Revenue vs. Earnings: What's the Difference?

Revenue vs. Earnings: An Overview

Earnings and revenue are commonly used terms by companies to describe their financial performance over a period of time. Earnings and revenue are two of the most reviewed numbers in a company's financial statements.

Investors and analysts use these numbers to determine a company's profitability and to evaluate a company's investment potential. Here we review the differences between earnings and revenue and show an example of both as presented in an actual financial statement.

Key Takeaways

  • Revenue is the amount of money a company brings in from its business activities, such as from the sales of goods and services.
  • Revenue is referred to as "top line" because companies list their revenue at the top of their income statement.
  • Revenue is the income a company generates before deducting expenses.
  • Earnings, on the other hand, represents the profit a company has earned; it is calculated by subtracting expenses, interest, and taxes from revenue.
  • In order to evaluate a company's performance, it's important for investors to take into consideration both revenue and earnings.


Revenue is the total amount of money earned by a company for selling its goods and services. Many analysts use the terms revenue and sales interchangeably. Companies usually report their revenue on a quarterly and annual basis in their financial statements. A company's financial statement includes its balance sheet, income statement, and cash flow statement.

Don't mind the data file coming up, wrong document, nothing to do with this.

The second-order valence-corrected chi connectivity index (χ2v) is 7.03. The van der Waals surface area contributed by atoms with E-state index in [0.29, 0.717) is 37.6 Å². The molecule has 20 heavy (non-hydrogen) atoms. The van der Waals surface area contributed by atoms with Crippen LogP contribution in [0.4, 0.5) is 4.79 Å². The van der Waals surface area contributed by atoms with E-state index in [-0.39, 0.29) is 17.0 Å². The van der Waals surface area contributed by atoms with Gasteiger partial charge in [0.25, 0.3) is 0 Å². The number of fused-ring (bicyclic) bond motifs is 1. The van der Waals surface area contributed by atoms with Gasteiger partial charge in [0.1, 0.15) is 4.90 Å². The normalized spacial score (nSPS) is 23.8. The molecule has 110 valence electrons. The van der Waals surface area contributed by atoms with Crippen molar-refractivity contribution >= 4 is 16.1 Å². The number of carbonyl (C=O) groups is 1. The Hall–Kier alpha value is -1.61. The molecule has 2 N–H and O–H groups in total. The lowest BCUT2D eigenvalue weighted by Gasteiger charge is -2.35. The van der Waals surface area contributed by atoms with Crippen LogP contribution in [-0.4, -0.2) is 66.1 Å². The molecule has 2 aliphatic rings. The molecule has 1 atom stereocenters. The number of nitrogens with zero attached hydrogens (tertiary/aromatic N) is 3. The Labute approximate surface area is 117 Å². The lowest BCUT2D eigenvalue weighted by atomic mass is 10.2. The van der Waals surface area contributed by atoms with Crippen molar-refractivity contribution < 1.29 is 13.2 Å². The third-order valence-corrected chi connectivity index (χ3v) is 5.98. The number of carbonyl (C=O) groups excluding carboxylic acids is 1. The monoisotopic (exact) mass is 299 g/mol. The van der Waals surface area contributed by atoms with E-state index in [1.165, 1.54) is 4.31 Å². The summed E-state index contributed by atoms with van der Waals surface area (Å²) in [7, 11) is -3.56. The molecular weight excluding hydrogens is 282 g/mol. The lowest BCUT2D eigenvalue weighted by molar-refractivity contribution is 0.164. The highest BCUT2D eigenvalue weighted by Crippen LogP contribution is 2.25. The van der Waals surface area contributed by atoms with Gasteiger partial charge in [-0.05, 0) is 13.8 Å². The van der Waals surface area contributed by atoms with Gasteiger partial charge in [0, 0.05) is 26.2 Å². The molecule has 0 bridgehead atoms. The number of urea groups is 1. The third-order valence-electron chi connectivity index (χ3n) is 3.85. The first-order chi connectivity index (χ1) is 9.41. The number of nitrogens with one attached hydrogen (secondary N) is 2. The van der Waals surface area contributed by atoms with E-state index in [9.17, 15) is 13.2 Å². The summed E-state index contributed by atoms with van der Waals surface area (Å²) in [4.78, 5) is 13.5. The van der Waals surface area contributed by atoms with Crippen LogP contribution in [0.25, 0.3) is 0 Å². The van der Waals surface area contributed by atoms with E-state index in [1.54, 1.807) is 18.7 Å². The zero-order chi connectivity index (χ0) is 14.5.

Revenue is called the top line because it sits at the top of a company's income statement, which also refers to a company's gross sales. Revenue is the income generated before expenses are deducted. Revenue is also called net sales for some companies since net sales include any returns of merchandise by customers.


Earnings, by contrast, reflect the bottom line on the income statement and are the profit a company has earned for a period. The earnings figure is listed as net income on the income statement. When investors and analysts speak of a company's earnings, they're talking about the company's net income or the profit.

Effectively managing costs against revenues will determine whether a company will have positive earnings (a profit) or a loss.

Companies calculate their net income or earnings by subtracting from their revenue the costs of doing business, such as depreciation, interest charges paid on loans, general and administrative costs, income taxes, and operating expenses such as rent, utilities, and payroll. A company's bottom line is also called net profit.

Special Considerations

Based on revenue alone, a company could appear to be financially successful. A company's management will frequently tout its growing revenue when discussing its future prospects; however, revenue alone does not paint a complete picture of a company's financial health.

We also need to consider the expenses the company incurred to generate its revenue. If the company's revenue is greater than its expenses, it will have a profit. On the other hand, if a company's expenses are greater than its revenue, it's operating at a loss.